Bega Valley Shire councillors have voted in favour of an 18 metre height limit for buildings in the centre of Merimbula.
The site-specific approval, for an 18 metre height limit, covers land owned in the centre of the Merimbula CBD, by Robert Green, director of Merimbula Central Pty Ltd.
It opens the way for Mr Green to progress his proposed five-storey development.
Although council staff had recommended that the height increase be limited to 16 metres, councillors voted in favour of Mr Green's original submission, citing a need to see improvement in Merimbula.
Mr Green welcomed the decision commending councillors for their "courage and good sense to approve a landmark building in the middle of the town centre".
The councillors' approval comes with a voluntary planning agreement (VPA) which will formalise agreements such as having a six metre covered walkway between Market Street and the Park Street car park.
It will also include a three metre setback from the existing path in Market Street providing a three by eight metre strip to form part of a future town plaza.
"Ten years ago, the Lonely Planet guide described Merimbula saying: 'The rather unappealing town centre plays second fiddle to the rather pretty inlet and surrounds', Mr Green said.
"Three years ago, Bega Valley Shire Council decided to do something about it and adopted a plan which called for the Merimbula CBD to be transformed. For our part, we will do our level best to transform that vision into reality, he said.
It includes the demolition of all existing buildings and structures on site and construction of a new five storey mixed use development comprising ground floor commercial tenancies and car parking (over three levels), as well as four levels of residential apartments containing 52 apartments across three detached buildings.
It's time to get change into the town.- Cr Mitchell Nadin
The proposal to increase the height limit to 18 metres - it is currently 13 metres for that site - was sent for NSW Planning approval and was passed back to council for its final say.
The planning proposal and development application were exhibited from June 15 to July 15, 2022 and 34 submissions were received.
There was concern expressed over the size of the development, overshadowing and its context in the Merimbula streetscape.
Currently much of the area has two storeys but it does have a height limit of 13 metres and council's CEO Anthony McMahon said there were several DAs which had been approved but were "not yet overly visible".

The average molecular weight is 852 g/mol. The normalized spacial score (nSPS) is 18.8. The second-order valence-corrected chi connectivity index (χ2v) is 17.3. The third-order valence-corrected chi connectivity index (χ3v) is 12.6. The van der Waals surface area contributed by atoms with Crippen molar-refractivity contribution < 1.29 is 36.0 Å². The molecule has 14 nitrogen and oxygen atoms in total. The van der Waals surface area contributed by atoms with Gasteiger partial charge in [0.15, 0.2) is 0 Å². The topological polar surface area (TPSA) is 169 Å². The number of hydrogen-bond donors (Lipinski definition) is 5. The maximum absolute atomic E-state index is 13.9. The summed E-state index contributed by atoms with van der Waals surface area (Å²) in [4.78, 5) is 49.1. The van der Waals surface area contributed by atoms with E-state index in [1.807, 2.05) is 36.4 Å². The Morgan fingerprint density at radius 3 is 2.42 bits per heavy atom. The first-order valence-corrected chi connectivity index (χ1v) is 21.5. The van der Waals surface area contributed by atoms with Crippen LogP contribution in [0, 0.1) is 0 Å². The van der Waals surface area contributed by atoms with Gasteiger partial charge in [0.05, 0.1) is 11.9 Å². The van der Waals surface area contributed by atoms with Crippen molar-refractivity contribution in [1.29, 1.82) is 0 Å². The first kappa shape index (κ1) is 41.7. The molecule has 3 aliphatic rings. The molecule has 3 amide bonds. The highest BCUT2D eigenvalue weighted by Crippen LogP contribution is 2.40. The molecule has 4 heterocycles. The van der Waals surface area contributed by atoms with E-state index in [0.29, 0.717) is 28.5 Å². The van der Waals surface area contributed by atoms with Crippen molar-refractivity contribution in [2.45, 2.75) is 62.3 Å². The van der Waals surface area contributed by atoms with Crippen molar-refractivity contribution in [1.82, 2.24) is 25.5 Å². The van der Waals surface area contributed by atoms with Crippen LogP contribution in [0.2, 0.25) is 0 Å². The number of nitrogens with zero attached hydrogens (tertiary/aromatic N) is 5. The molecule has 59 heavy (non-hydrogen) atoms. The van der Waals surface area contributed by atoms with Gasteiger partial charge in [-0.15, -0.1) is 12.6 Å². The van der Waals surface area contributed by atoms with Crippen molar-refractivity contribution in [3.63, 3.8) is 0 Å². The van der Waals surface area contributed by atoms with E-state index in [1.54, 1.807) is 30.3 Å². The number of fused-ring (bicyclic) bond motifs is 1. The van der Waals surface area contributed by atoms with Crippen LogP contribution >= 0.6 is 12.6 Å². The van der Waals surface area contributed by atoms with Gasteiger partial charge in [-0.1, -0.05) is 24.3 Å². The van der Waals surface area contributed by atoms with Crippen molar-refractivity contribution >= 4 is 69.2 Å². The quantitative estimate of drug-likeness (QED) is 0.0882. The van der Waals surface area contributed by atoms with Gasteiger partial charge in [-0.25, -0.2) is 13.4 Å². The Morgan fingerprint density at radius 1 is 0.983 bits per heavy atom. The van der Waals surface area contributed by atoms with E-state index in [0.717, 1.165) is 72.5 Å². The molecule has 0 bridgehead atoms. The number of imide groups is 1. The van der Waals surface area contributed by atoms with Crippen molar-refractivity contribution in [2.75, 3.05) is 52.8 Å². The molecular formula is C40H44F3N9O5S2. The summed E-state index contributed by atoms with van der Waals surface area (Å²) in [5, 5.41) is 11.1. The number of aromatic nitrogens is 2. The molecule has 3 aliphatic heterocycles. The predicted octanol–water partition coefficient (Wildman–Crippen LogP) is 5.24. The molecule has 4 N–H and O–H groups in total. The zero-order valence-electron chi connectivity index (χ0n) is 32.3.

In December 2022 council staff flagged they were looking at a compromise of 16 metres height because 18 metres would result in "a significant change of character to the Merimbula town centre".
I think we will look back and say it was a damn good decision.- Cr Tony Allen
"While 16m would also result in a change of character to the existing built form in Market Street, it is considered that this more moderate increase in height of buildings limit can be more comfortably accommodated at the site," the report to council said.
But on May 24 at the council meeting where it was discussed, councillors did not agree.
Cr Tony Allen said Merimbula needed something to happen.
"It's going to take a lot of guts for the developer to do and make this happen," Cr Allen said.
"I believe this fits perfectly into that site in Merimbula," he said.
"I think we will look back and say it was a damn good decision."
Cr Mitchell Nadin said it would bring a buzz back to the town.
"It's going to have a positive effect, it will change the character but it's time to get change into the town," Cr Nadin said.
Mayor Russell Fitzpatrick said it meant councillors were sticking with the original intent of the proposal sent to NSW Planning.
The VPA would be negotiated by Mr McMahon under delegated authority.
The details are expected to be sent to the NSW Minister for Planning Paul Scully, by August 2023 for his sign off.
Merimbula-based urban planner Roz Hansen made a submission and has suggested more one and two-bedroom units should be incorporated in the design.
Mr Green said it was something he could look at and was happy to have further discussions with Ms Hansen and swap out some of the three-bedroom units.
There is a feeling among councillors that while this might not be be considered affordable housing, it would allow older residents to move out of family homes and downsize, thereby returning family homes to the market.
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